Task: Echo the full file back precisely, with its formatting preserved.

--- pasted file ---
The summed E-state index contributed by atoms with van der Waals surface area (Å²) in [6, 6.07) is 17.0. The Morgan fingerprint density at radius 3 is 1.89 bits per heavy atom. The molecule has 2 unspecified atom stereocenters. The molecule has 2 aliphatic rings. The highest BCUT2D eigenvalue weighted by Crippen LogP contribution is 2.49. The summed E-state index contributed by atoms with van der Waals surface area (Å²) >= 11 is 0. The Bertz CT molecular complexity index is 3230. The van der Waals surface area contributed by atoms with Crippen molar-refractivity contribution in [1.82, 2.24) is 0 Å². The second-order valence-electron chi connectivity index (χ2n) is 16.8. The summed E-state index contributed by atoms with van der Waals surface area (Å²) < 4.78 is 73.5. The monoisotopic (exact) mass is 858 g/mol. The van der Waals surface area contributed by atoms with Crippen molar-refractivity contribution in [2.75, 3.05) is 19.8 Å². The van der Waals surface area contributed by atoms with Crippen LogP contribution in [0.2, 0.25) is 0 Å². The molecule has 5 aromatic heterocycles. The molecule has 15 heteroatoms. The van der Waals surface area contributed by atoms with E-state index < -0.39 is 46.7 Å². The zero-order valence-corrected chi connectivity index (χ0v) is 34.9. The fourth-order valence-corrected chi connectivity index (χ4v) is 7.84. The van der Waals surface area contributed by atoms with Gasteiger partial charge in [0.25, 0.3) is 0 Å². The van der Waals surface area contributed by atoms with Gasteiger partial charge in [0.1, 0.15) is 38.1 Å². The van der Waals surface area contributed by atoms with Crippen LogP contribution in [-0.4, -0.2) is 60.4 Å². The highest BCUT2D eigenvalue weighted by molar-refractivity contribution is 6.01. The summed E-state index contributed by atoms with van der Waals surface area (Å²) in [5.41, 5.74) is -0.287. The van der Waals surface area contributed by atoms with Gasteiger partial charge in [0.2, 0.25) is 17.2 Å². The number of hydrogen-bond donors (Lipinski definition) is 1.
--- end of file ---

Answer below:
The summed E-state index contributed by atoms with van der Waals surface area (Å²) in [6, 6.07) is 17.0. The Morgan fingerprint density at radius 3 is 1.89 bits per heavy atom. The molecule has 2 unspecified atom stereocenters. The molecule has 2 aliphatic rings. The highest BCUT2D eigenvalue weighted by Crippen LogP contribution is 2.49. The summed E-state index contributed by atoms with van der Waals surface area (Å²) >= 11 is 0. The Bertz CT molecular complexity index is 3230. The van der Waals surface area contributed by atoms with Crippen molar-refractivity contribution in [1.82, 2.24) is 0 Å². The second-order valence-electron chi connectivity index (χ2n) is 16.8. The summed E-state index contributed by atoms with van der Waals surface area (Å²) < 4.78 is 73.5. The monoisotopic (exact) mass is 858 g/mol. The van der Waals surface area contributed by atoms with Crippen molar-refractivity contribution in [2.75, 3.05) is 19.8 Å². The van der Waals surface area contributed by atoms with Crippen LogP contribution in [0.2, 0.25) is 0 Å². The molecule has 5 aromatic heterocycles. The molecule has 15 heteroatoms. The van der Waals surface area contributed by atoms with E-state index < -0.39 is 46.7 Å². The zero-order valence-corrected chi connectivity index (χ0v) is 34.9. The fourth-order valence-corrected chi connectivity index (χ4v) is 7.84. The van der Waals surface area contributed by atoms with Gasteiger partial charge in [0.25, 0.3) is 0 Å². The van der Waals surface area contributed by atoms with Gasteiger partial charge in [0.1, 0.15) is 38.1 Å². The van der Waals surface area contributed by atoms with Crippen LogP contribution in [-0.4, -0.2) is 60.4 Å². The highest BCUT2D eigenvalue weighted by molar-refractivity contribution is 6.01. The summed E-state index contributed by atoms with van der Waals surface area (Å²) in [5.41, 5.74) is -0.287. The van der Waals surface area contributed by atoms with Gasteiger partial charge in [0.2, 0.25) is 17.2 Å². The number of hydrogen-bond donors (Lipinski definition) is 1.